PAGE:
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Shout out to the Assassin's Creed Valhalla NPC who went all in on killing his daughter

She had it coming


Recently I have been spending a lot of time in Assassin's Creed Valhalla galloping around the east and south east. There are some lovely views around Kent and Dover, and it's nice to go to the beach sometimes instead of traipsing through the moist fecundity of the more forested areas in Mercia.

This means I have been hoovering up some of the side quests (or local mysteries) in the area that I missed earlier, and one of them, although it took all of three minutes to complete, really made me laugh. It's about a sea beast called Aflanc The Terrible, only it's actually the most theatrical attempt at filicide ever, and the NPC involved has my enduring respect.

There are many interesting NPCs out and about in Valhalla, from serious business quests like the three pagan witch sisters from King Lear dotted around East Anglia, to the more whimsical, like 'woman living in a sewer demanding snake entrails', or 'man who really likes baseball, somehow'. One of the fun things about the game is that you never know when you might run into one, and whether it'll spin off into quite an involved side quest.

When I saw these cliffs, for example, I was like, "Wow, I wonder if I go over there I'll run into a murder mystery where two cops, one a gruff depressive and one a non-nonsense working mum, will start at odds but forge respect and a loving friendship." Is Broadchurch way too dark for an AC game, and set in Dorset which is beyond the scope of the Valhalla map? Yes. But still. It could have happened.

A screenshot showing Eivor from Assassin's Creed Valhalla on a sandy beach on the south coast, on horseback, looking towards some distant white cliffs (it is not dover though)

Anyway, here is what happened (spoilers for this specific quest which I have overthought):

Me and my crew (and cat) were sailing merrily down the river when we heard, on the bank somewhere between Croindene and Guildford, a woman complaining loudly at her dad (whose name I have forgotten, so I shall refer to as Dad) for imminently shoving her in the river to drown. And like, she was mad about it, but sounded mostly exasperated; her tone was about appropriate for if he'd forgotten to take the chicken out of the freezer in the morning so now they couldn't have the chicken for dinner and she'd been really looking forward to the chicken.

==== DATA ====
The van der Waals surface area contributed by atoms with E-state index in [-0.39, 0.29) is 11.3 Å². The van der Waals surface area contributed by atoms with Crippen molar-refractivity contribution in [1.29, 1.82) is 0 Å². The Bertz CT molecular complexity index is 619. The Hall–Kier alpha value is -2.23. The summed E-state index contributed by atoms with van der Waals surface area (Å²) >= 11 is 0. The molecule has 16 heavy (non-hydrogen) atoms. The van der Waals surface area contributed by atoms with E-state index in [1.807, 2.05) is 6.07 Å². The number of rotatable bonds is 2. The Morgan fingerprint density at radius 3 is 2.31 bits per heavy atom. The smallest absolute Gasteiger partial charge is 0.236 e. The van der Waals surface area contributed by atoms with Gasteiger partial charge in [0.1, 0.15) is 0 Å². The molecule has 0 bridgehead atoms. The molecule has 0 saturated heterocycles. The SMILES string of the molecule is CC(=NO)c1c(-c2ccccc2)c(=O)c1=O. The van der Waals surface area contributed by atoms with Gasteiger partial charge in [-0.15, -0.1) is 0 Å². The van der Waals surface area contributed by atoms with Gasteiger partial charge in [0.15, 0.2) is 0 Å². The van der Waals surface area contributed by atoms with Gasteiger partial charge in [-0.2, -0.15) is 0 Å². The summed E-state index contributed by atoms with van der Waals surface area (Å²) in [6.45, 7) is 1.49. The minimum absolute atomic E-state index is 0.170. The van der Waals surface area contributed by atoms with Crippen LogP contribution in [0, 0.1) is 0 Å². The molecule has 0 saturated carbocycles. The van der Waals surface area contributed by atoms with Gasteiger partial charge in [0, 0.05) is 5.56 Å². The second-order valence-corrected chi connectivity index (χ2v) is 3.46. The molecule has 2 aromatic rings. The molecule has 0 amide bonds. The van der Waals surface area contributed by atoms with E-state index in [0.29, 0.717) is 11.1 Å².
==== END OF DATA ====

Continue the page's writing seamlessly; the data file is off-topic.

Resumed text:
So obviously I hopped off the ship to investigate. Griseld, the young woman in question, was being sacrificed because their farm was allegedly being flooded by a satanic beast named Aflanc The Terrible. Griseld was meant to appease Aflanc, who definitely existed because some dude named Godfrey said so.

So obviously I went for a swim and discovered that there wasn't a monster, just a shipwreck that occasionally belched out bubbles and flotsam. Griseld was peeved by this news, and Dad was like, "Woah, no way, but there totally is a monster though?" And then Godfrey ran up and said he'd specifically told Dad there wasn't a monster, and Dad had just been looking for an excuse to murder Griseld because she annoyed him by, for example, saying he drank too much and calling him a layabout. Griseld responded by kicking Dad out.